5 billion) and possibly Pakistan. Through the Global Trade Finance Program. often resulting in a decrease in short-term trade lines. banks typically reduce their exposure as a defensive measure. The IMF has also made $200 billion available for immediate lending to emerging markets and can draw on an additional $50 billion in additional resources if necessary. 3. Hungary ($12. This would create a new short-term lending facility to channel funds quickly to emerging markets that have a strong track record but need rapid help during the current financial crisis to recover from temporary liquidity problems.5 billion). The IFC argues that during a liquidity crisis. This enables the continued flow of trade credit into the market at a time when imports may be critical and the country‟s exports can generate much-needed foreign exchange. bringing the programme‟s ceiling to $1.private sector arm of the World Bank Group. The expansion enhances IFC‟s counter-cyclical role and its ability to respond to the global credit crisis by supporting trade with emerging markets.5 billion.3 Remittances The current crisis is likely to reduce the growth (and possibly the size) of total . So far only a few countries have drawn on it: Ukraine ($16. The IMF has established a new facility for short-term finance. IFC can guarantee the payment risk of issuing banks up to the full value of a transaction. approved a $500 million increase to the IFC Global Trade Finance Programme.

Recent evidence suggests that the decrease in remittances can be substantial for certain countries. For example.remittances substantially as it would (negatively) affect both the size of the migrants‟ population and the amount remitted per capita. And the drop has been strongest in the last two months of data: remittances fell by 12. A large enough reduction in growth in remittances could turn into a reduction in the absolute level of remittances. Moreover. the downturn may force even those who maintain their job to reduce the amounts remitted.2% (at annual level).2% in August and by 9. The current crisis would reduce wages in developed countries. Economic theory suggests that migration is driven by the difference between the expected wage obtained in the destination country and the actual wage earned in the source country.6% in . in the first eight months of 2008 remittances to Mexico (which rely almost exclusively on the US market) have decreased by 4. due for instance to a reduction in real wages (if these are linked to firms‟ profitability) and to a depreciation in the exchange rate of the country of destination. But the migration stock may also be affected as some migrants may lose their jobs. and reducing the level of migrant flows. thus increasing the rate of return migration or the level of unemployed migrants. For instance a currency depreciation (vis-à-vis that of many developing countries) is currently occurring in the UK. squeezing the difference in wages.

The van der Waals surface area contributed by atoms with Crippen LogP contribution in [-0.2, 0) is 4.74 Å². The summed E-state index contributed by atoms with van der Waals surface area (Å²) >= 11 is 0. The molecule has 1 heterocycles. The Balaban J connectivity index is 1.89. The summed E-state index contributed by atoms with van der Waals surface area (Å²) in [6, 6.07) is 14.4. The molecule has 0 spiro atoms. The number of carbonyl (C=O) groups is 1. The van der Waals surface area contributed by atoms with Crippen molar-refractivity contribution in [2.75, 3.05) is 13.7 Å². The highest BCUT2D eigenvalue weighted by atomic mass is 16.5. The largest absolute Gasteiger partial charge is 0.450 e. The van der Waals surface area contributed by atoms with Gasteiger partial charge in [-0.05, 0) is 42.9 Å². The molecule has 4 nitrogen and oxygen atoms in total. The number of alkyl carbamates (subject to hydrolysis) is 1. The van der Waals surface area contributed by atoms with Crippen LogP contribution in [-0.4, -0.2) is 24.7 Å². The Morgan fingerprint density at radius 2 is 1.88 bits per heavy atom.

The health sector for instance is likely to be among those less affected.the July-August period. Table 3 presents a list of remittance-dependent developing countries with a ratio of remittances inflows to the size of their economy (measured in 2006) larger than 10%. whose inflow of remittances is expected to experience a less drastic drop than other countries in the aftermath of the current crisis. Remittances to Kenya (which depend on the US economy) have been hit even harder. First. the more concentrated a country‟s migrant population is in those regions. the more reliant a country is on remittances to fund its imports or its public budget. to the extent that the crisis is localised to certain regions. certain sectors may be less affected than others. According to the Philippines‟ Central Bank. the more adverse the potential consequences of the crisis on remittances. the demand for health services has a low elasticity with respect to income. Table 3 Remittance-dependent countries. Therefore health expenditures may remain fairly stable even in a period of deep crisis. with the Central Bank estimating a 38% year-to-year drop in August. As a primary need. Third. Second. Remittances (in US$ million) Region 2003 2004 2005 2006 2007 . the more exposed it is to the potential reduction in remittances. this seems to be the case of Philippines. Not all countries and sectors are likely to be affected in the same way.